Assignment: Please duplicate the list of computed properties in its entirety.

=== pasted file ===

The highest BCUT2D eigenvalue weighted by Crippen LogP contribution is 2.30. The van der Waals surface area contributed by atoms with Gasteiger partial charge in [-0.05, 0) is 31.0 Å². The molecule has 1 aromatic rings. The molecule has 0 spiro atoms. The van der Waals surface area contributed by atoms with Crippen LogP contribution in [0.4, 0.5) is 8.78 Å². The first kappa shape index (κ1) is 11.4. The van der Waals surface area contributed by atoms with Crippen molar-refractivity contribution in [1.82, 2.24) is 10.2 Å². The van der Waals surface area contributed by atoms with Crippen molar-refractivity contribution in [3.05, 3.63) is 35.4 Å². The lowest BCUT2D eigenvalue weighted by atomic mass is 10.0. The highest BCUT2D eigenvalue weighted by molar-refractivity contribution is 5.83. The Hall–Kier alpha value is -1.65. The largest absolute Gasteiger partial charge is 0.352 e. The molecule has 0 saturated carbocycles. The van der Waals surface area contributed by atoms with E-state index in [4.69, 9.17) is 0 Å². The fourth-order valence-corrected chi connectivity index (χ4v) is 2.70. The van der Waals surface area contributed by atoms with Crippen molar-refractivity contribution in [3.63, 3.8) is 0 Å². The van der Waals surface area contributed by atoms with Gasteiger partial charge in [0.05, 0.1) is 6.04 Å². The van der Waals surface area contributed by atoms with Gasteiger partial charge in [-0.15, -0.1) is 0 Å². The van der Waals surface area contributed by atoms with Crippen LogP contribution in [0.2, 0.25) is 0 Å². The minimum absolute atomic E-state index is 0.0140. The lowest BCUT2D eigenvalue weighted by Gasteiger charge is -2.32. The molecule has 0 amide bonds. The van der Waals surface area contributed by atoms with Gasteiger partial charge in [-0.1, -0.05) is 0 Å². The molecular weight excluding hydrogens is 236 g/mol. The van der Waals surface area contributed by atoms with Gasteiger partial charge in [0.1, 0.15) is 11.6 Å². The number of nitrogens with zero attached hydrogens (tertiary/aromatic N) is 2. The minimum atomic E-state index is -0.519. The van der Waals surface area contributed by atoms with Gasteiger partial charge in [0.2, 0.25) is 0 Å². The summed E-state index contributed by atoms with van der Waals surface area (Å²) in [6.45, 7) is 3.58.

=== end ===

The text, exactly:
The highest BCUT2D eigenvalue weighted by Crippen LogP contribution is 2.30. The van der Waals surface area contributed by atoms with Gasteiger partial charge in [-0.05, 0) is 31.0 Å². The molecule has 1 aromatic rings. The molecule has 0 spiro atoms. The van der Waals surface area contributed by atoms with Crippen LogP contribution in [0.4, 0.5) is 8.78 Å². The first kappa shape index (κ1) is 11.4. The van der Waals surface area contributed by atoms with Crippen molar-refractivity contribution in [1.82, 2.24) is 10.2 Å². The van der Waals surface area contributed by atoms with Crippen molar-refractivity contribution in [3.05, 3.63) is 35.4 Å². The lowest BCUT2D eigenvalue weighted by atomic mass is 10.0. The highest BCUT2D eigenvalue weighted by molar-refractivity contribution is 5.83. The Hall–Kier alpha value is -1.65. The largest absolute Gasteiger partial charge is 0.352 e. The molecule has 0 saturated carbocycles. The van der Waals surface area contributed by atoms with E-state index in [4.69, 9.17) is 0 Å². The fourth-order valence-corrected chi connectivity index (χ4v) is 2.70. The van der Waals surface area contributed by atoms with Crippen molar-refractivity contribution in [3.63, 3.8) is 0 Å². The van der Waals surface area contributed by atoms with Gasteiger partial charge in [0.05, 0.1) is 6.04 Å². The van der Waals surface area contributed by atoms with Gasteiger partial charge in [-0.15, -0.1) is 0 Å². The van der Waals surface area contributed by atoms with Crippen LogP contribution in [0.2, 0.25) is 0 Å². The minimum absolute atomic E-state index is 0.0140. The lowest BCUT2D eigenvalue weighted by Gasteiger charge is -2.32. The molecule has 0 amide bonds. The van der Waals surface area contributed by atoms with Gasteiger partial charge in [-0.1, -0.05) is 0 Å². The molecular weight excluding hydrogens is 236 g/mol. The van der Waals surface area contributed by atoms with Gasteiger partial charge in [0.1, 0.15) is 11.6 Å². The number of nitrogens with zero attached hydrogens (tertiary/aromatic N) is 2. The minimum atomic E-state index is -0.519. The van der Waals surface area contributed by atoms with Gasteiger partial charge in [0.2, 0.25) is 0 Å². The summed E-state index contributed by atoms with van der Waals surface area (Å²) in [6.45, 7) is 3.58.